Technical information

STEELS

Low Carbon Steel

Non-alloy steels containing up to 0.25% carbon.

Carbon steel

Non-alloy steels containing more than 0.25% carbon.

High Yield Strength Steel

Mild steels with small additions of Niobium and Vanadium to strengthen weight properties.

Deep Drawing Steel

High quality steel for the production of plates, sheets and narrow bands suitable for cold working by spinning or pressing.

Stainless steel

Steels containing 10.5% or more of chromium and less than 1.2% of carbon, with or without other alloying elements.

There are three main classes:

MARTENSITE: It can be hardened and heat treated to give tensile strength in the range of 550-1000 N/mm2. Martensitic steels are magnetic.

FERRITE: It generally has lower carbon and higher chromium contents than martensitic. They do not have hardening and heat treatment properties, but they have good ductility and can be easily formed. Ferrite steels are magnetic.

OSTENITE: These grades contain chromium as well as nickel. These steels are not normally suitable for hardening and heat treatment, but they do harden. Austenite Steels are non-magnetic and provide the highest corrosion resistance.

Nickel-based 18/8- Austenite steels are included in the noble title 18/8 with a composition of 18% chromium - 8% nickel, although the actual actual composition of Austenitic steels can differ significantly from these ratios.

Alloy Steel

Steels that do not meet the definition of stainless steel and contain, by weight, one or more of the following elements in the proportions shown below:

-0.3% or more Aluminum -0.6% or more Niobium

-0.0006% or more Boron -0.6% or more Silicon

-0.3% or more of Chromium -0.5% or more of Titanium

-0.3% or more Cobalt -0.3% or more Tungsten (Wolfram)

-0.4% or more Copper -0.1% or more Vanadium

-0.4% or more Lead -0.5% or more Zirconium

-1.65% or more Manganese -0.1% or more other elements

-0.08% or more Molybdenum (except Sulfur, Phosphorus, Carbon and Nitrogen)

-0.3% or more Nickel

Free Cutting Steel

Steel to which sulfur, lead or other elements have been specially added to improve machinability.

Tool Steel

Alloy steels used in the manufacture of metal cutting equipment

High Speed ​​Tool Steel

Tool steel that can maintain its cutting hardness even at low red temperature, thanks to its chemical composition.

Heat Resistant Steel

These steels, Nickel etc. Elements or not, they have very rich Chromium content. This provides resistance to scale formation and also ensures good mechanical properties at elevated temperatures.

MATERIAL DEFINITIONS

Billet

Semi-finished product for rerolling. It is usually in the form of a square with chamfered or rounded corners and usually a cross-sectional area of ​​not more than 160 cm2.

Platinum (slab)

Semi-finished product for rerolling. Its cross-sectional area is rectangular, with a width of more than twice its thickness.

Nickel-based platinums are also produced for thicker alawile cutting parts.

Blum

It is a semi-finished product intended for re-rolling into final products. Section Area is larger than log. Width-Thickness ratio is greater than 1 and less than 2.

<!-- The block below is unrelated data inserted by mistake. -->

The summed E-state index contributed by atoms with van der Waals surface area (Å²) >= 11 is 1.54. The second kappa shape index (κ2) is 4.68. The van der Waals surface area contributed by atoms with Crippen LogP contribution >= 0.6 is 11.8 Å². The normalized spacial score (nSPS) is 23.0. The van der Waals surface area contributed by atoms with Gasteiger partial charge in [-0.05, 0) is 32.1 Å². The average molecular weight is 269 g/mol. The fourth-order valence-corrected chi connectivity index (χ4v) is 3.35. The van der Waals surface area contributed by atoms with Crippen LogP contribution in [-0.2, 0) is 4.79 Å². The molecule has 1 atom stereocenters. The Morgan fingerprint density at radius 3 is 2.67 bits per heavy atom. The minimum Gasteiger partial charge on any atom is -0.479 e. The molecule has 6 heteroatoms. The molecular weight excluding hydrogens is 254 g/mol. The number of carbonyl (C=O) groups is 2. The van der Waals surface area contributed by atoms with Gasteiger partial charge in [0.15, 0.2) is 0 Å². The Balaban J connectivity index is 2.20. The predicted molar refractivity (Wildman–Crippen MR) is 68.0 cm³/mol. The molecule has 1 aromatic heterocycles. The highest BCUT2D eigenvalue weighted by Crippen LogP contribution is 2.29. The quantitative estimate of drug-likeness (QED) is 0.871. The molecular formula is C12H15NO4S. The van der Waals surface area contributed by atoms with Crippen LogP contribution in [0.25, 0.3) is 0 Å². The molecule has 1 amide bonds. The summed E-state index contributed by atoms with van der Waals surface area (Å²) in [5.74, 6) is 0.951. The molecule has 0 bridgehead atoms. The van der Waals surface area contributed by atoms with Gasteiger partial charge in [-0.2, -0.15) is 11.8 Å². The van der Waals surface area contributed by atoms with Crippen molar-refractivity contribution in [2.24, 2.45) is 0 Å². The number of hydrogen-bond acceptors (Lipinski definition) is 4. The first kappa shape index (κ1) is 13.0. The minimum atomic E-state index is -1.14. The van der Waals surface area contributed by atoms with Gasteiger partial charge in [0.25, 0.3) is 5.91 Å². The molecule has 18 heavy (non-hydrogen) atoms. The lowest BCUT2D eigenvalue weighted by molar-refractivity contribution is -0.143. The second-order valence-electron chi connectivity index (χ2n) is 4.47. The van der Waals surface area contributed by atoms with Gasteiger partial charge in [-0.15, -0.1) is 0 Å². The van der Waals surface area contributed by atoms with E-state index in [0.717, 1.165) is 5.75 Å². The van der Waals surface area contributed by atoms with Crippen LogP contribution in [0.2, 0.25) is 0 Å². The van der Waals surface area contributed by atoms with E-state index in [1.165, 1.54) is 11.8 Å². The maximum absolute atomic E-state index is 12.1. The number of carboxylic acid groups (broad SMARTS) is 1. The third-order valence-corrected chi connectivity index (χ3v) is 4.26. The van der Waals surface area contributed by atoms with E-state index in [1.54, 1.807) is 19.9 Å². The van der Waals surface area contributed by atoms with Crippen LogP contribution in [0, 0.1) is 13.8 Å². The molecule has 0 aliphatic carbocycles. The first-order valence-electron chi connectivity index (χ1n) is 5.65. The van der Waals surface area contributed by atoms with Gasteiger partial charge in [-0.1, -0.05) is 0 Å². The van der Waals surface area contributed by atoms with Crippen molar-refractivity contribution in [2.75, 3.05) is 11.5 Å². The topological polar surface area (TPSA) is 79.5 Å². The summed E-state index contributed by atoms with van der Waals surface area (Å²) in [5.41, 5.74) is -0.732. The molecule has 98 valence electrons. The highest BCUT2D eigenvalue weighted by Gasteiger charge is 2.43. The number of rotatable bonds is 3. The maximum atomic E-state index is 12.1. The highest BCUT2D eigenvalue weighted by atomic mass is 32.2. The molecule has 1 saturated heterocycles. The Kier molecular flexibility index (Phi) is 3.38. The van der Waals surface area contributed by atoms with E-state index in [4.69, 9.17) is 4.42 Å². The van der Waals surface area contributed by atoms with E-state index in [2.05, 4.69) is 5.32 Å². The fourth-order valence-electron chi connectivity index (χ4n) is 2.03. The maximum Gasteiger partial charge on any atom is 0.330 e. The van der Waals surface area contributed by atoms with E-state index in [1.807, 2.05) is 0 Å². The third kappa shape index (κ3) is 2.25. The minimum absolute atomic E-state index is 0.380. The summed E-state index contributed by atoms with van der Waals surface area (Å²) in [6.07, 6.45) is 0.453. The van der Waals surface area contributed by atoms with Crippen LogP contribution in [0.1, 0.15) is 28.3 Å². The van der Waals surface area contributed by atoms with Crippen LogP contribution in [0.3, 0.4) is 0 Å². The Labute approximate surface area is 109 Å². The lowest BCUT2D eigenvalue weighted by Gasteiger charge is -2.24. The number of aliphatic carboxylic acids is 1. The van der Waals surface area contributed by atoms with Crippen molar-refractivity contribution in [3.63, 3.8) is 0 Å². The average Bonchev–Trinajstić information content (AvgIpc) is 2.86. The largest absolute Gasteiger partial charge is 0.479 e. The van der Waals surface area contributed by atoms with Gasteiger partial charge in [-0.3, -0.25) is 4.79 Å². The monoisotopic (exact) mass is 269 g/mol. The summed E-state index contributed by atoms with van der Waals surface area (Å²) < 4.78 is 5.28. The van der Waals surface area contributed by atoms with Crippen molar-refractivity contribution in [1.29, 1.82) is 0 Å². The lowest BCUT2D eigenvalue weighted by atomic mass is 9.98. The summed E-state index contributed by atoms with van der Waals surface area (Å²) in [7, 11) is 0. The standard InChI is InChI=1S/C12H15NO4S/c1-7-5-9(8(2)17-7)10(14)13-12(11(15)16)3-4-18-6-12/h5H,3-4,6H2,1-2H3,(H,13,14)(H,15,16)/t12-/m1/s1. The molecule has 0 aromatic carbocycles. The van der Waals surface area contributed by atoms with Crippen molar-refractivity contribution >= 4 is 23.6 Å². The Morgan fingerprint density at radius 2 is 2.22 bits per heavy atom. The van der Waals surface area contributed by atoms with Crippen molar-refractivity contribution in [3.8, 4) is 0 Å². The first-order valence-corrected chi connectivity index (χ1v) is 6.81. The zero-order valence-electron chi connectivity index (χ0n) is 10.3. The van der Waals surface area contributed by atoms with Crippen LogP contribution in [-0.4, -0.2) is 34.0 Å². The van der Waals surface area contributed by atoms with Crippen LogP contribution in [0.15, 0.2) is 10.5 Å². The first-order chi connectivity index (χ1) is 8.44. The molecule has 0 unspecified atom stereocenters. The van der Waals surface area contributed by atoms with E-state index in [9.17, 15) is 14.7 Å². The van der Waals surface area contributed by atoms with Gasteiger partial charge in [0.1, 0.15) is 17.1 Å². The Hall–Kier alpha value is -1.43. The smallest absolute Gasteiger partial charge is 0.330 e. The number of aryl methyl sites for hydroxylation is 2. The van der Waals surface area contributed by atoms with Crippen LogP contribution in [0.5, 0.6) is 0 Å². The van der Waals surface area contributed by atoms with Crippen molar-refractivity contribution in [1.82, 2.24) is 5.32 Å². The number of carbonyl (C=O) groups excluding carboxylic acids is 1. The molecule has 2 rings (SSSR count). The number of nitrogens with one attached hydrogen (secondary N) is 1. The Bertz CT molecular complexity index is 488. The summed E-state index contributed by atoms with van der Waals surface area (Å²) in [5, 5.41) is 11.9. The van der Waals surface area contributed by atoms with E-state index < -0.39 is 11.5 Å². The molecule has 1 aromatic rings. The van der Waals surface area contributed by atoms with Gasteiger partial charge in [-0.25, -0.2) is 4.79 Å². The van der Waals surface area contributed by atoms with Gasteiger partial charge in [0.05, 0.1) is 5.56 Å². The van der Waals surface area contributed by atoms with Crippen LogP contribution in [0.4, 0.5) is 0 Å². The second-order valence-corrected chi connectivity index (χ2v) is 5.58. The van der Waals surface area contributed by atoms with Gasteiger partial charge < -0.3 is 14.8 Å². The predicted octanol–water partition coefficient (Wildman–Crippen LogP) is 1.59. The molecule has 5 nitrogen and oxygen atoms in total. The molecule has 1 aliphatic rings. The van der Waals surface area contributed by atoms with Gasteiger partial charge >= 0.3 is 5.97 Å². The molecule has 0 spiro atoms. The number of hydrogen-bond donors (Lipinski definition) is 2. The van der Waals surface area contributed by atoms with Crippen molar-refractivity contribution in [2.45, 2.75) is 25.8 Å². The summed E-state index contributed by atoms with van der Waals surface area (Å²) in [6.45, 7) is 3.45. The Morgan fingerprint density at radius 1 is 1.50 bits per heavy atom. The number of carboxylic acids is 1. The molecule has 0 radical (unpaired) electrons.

Heavy Profiles

I, H and U profiles, angles and tees from 80mm and above.

Lightweight Profiles

I, H, U and other profiles under 80mm.

Hot Rolled Bars

Round, square, hexagonal and octagonal bars, flats, 150mm wide or less.

sheets

Flat products with a thickness of 3 mm and above.

Sheets

Flat products less than 3mm thick.

Box Profile - Hollow Bar

They are products produced for structural purposes. They are produced from narrow rolls in square, rectangular and round shapes. There are two production processes: After forming and welding, the steel is heated by HOT FORMING and brought to final dimensions, and the production is completed by cooling the steel with COLD FORMING.

Profiles

There are two common applications in the steel terminology of World Profiles:

(i) Flame cutting forming from sheet steel, plate or platen

(ii) Pressed or cold rolled steel sheet to be shaped for use as cladding in buildings.

HEAT TREATMENTS

Annealing

Raising and holding to a suitable temperature, followed by cooling at an appropriate rate, is the process for the following purposes.

(i) giving softness

(ii) increase machinability

(iii) improving cold working properties

(iv) achieving the requested microstructure

(v) stress relief

Normalizing

The steel, which is heated up to 800-900 degrees, is kept at a certain temperature in line with the analysis data and then cooled in still air. This process reduces internal stress, refines grain size and improves mechanical properties.

Quenching

Fast cooling.

Soaking

After reaching the desired temperature from the outside, the materials are kept in the furnace until this temperature is equal throughout the mass and the desired metallurgical changes are completed.

Globalization Heat Treatment

Subjecting the steel to a predetermined temperature cycle at or near the phase change temperature in order to obtain a suitable spherical carbide structure for the following purposes.

(i) Increasing machinability

(ii) To facilitate subsequent cold working.

(iii) Obtaining a desired microstructure for subsequent heat treatment.

Stress Relief

It is usually a process of heating to a temperature below the phase change temperature and, if necessary, holding at that temperature, usually followed by slow cooling, to relieve internal stress.

tempering

It is the process of heating thermally hardened, normalized or mechanically worked steel to a temperature below the phase change temperature and, if necessary, holding at that temperature for as long as necessary, followed by appropriate cooling. This process is generally applied to produce the desired combination of mechanical properties.


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